Calyspo Craze, 1956-57 and Beyond

calypso

Title: Calypso Craze, 1956-57 and Beyond

Artists: Various; produced by Ray Funk and Michael Eldridge

Label: Bear Family

Format: Box set (6 CDs, 1 DVD, 175 page hardcover book)

Release date: September 9, 2014

A true labor of love for Trinidadian music scholars Ray Funk and Michael Eldridge, Calypso Craze tells the remarkable story leading up to the year in American pop music history when calypso briefly eclipsed the rise of rock ‘n’ roll. By 1957, every major pop star had jumped on the bandwagon.  Not only did calypso pervade the airwaves, television and movie theaters—as Funk and Eldridge reveal through their lavishly illustrated book—but also emanated from nightclubs, dance floors, student unions and glee clubs, and was featured extensively in the press. Not to mention the “merch” galore, including clothing lines, straw hats, tropical accessories and décor. In what the authors/producers call “the strangest tale in modern popular music,” they trace the “slow rise, heady prominence, and precipitous fall” of calypso over the course of 6 CDs and 1 DVD.

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The opening chapter, “Calypso Comes to American” (Disc 1), features 30 tracks spanning a period of 23 years. An obvious starting point was Hubert ‘The Lion’ Charles’s 1934 release, “Ugly Women,” since it marks the first recording in New York by a Trinidadian calypso singer and reflects the growing influence of American pop and swing music on the genre. Other early songs demonstrate the shift away from local topics to global events, such as Atilla’s “Roosevelt in Trinidad” (1937), Caresser’s “Edward the VIII” (1937), and Lord Invader’s “Jackie Robinson” (1947). Soon the U.S.-based ex-pats adapted their styles to appeal to American audiences, including the Duke of Iron (“Calypso Invasion” and “Prisoner Arise”) and Sir Lancelot (“Scandal in the Family,” “Century of the Common Man” and “Old Lady With a Rolling Pin). Much of the remainder of the disc focuses on early covers of calypso songs by the Andrew Sisters (“Rum and Coca Cola”), Ella Fitzgerald, Eartha Kitt, Stan Kenton, and Nat King Cole.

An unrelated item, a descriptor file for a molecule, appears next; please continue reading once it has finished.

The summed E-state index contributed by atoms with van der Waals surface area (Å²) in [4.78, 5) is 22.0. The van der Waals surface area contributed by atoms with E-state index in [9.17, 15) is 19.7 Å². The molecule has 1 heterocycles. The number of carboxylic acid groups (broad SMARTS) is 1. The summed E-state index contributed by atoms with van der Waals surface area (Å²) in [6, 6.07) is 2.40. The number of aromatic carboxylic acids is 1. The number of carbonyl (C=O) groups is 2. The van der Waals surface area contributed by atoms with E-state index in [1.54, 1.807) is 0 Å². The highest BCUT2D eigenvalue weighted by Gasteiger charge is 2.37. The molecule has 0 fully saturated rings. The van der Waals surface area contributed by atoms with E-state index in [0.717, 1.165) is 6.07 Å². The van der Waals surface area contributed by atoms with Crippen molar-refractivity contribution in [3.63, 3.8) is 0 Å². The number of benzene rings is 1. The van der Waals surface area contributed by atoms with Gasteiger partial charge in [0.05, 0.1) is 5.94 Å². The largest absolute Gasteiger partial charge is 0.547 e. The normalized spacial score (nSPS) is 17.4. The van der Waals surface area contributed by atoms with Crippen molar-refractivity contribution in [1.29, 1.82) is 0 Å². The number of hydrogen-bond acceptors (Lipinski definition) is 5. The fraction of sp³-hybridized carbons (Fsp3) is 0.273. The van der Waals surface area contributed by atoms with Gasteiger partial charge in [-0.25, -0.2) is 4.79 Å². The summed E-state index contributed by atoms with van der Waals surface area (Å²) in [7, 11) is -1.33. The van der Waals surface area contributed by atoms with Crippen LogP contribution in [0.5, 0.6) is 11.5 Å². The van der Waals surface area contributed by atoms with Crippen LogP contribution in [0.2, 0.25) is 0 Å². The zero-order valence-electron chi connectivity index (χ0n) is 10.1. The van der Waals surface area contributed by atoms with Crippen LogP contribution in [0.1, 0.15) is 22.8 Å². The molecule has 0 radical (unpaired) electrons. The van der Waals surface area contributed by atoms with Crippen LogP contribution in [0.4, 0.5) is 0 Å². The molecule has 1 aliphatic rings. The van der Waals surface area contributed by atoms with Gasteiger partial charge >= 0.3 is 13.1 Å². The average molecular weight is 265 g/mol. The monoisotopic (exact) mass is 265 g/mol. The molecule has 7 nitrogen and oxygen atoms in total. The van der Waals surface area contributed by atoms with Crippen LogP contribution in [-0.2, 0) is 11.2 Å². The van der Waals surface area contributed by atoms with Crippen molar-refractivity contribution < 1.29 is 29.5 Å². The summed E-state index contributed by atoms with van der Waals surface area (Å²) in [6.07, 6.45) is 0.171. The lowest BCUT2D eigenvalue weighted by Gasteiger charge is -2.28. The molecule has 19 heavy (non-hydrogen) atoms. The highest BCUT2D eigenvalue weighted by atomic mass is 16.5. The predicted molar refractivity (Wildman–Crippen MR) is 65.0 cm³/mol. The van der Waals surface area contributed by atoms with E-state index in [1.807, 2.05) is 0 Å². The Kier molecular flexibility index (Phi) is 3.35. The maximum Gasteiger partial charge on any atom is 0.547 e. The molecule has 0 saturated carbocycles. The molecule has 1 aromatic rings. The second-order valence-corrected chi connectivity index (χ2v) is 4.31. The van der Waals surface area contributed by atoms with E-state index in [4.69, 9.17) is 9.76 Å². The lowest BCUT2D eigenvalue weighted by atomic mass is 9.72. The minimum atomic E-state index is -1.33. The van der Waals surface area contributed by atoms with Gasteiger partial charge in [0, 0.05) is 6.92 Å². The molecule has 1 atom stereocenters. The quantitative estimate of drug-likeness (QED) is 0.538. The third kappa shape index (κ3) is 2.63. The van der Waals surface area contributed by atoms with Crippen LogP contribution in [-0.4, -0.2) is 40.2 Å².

Of course no project of this scope could ignore Harry Belafonte, whose 1947 album Calypso became the first million-selling LP and lit a match to the craze with the hit song “Day-O.” Thus the entirety of Disc 2 is devoted to “The Reluctant King of Calypso.” The 27 tracks include Belafonte’s most popular hits based on traditional West Indian music such as “Man Smart, Woman Smarter,” “Brown Skin Girl” and “Man Piaba,” as well as a cover of the perpetually popular “Hold Him Joe.” As the commercialization of the music became a bit too crass, Belafonte tried to distance himself from the calypso craze, but he did appear in the movie Island in the Sun and released several more calypso albums over the next decade, all represented here through select tracks.

At the height of the craze, the authors note “there were hundreds of nightclub singers around the country performing calypso (or something they called calypso, anyway), and during a frenzied six months or so, many of those singers were emboldened to make records.” Which brings us to Disc 3, “Calypso is Everywhere.” Focusing on the appropriation of calypso by musicians in various genres, we hear the music filtered through the lens of pop (Rosemary Clooney), rhythm and blues (Amos Milburn), country (Hank Snow), folk (Stan Wilson), jazz (Louis Armstrong, Duke Ellington, Hazel Scott), and rock ‘n’ roll (e.g., Chubby Checker’s “Limbo Rock”), among others. Though some were mere novelties penned by Brill Building songwriters, other songs made a more lasting impact, such as Norman Luboff’s “Yellow Bird” that’s been performed by countless steel bands, mento and reggae artists over the decades

Discs 4 provides an overview of calypso music in movies (including Calypso Heat Wave with Maya Angelou), television (I Love Lucy), and on Broadway (the short-lived Caribbean Carnival, the House of Flowers with Geoffrey Holder, and Jamaica with Lena Horne). Moving “Across the Pond,” Disc 5 details the craze in England, fueled by the flood of immigrants from Trinidad, Jamaica, and other West Indies colonies. Noteworthy musicians in this chapter include Edmundo Ross, Edric Connor, Lord Kitchener, Roaring Lion, Lord Beginner, and Young Kitchener, whose songs touched upon themes ranging from the Royal family to diasporic anti-colonial solidarity and independence.  Moving even further afield, Disc 6 traces the global expansion of the genre throughout the Caribbean, south to Venezuela, north to Canada, and farther across the pond to Europe and, to a lesser extent, Asia.

Accompanying the box set is a DVD featuring “the rarest of the three films to emerge from the Calypso Craze—Calypso Joe (1957)—featuring the late Herb Jeffries as a singer-bandleader, and Angie Dickinson and Edward Kemmer as the romantic leads, with appearances by Lord Iron and  Lord Flea. Rounding out the disc are four obscure shorts, two of which are “soundies” starring the famous Trinidadian dancers Beryl and Frieda McBurnie.

As the authors note, the country’s infatuation with calypso came to an abrupt conclusion by the summer of 1957, leaving many additional albums and movie projects incomplete. After living vicariously in a topical paradise full of lilting rhythms and light hearted songs, the populace came crashing back to reality. Now, 57 years later, we can relive the Calypso Craze through the significant efforts of Ray Funk, Michael Eldridge, and Bear Family Records.

Reviewed by Brenda Nelson-Strauss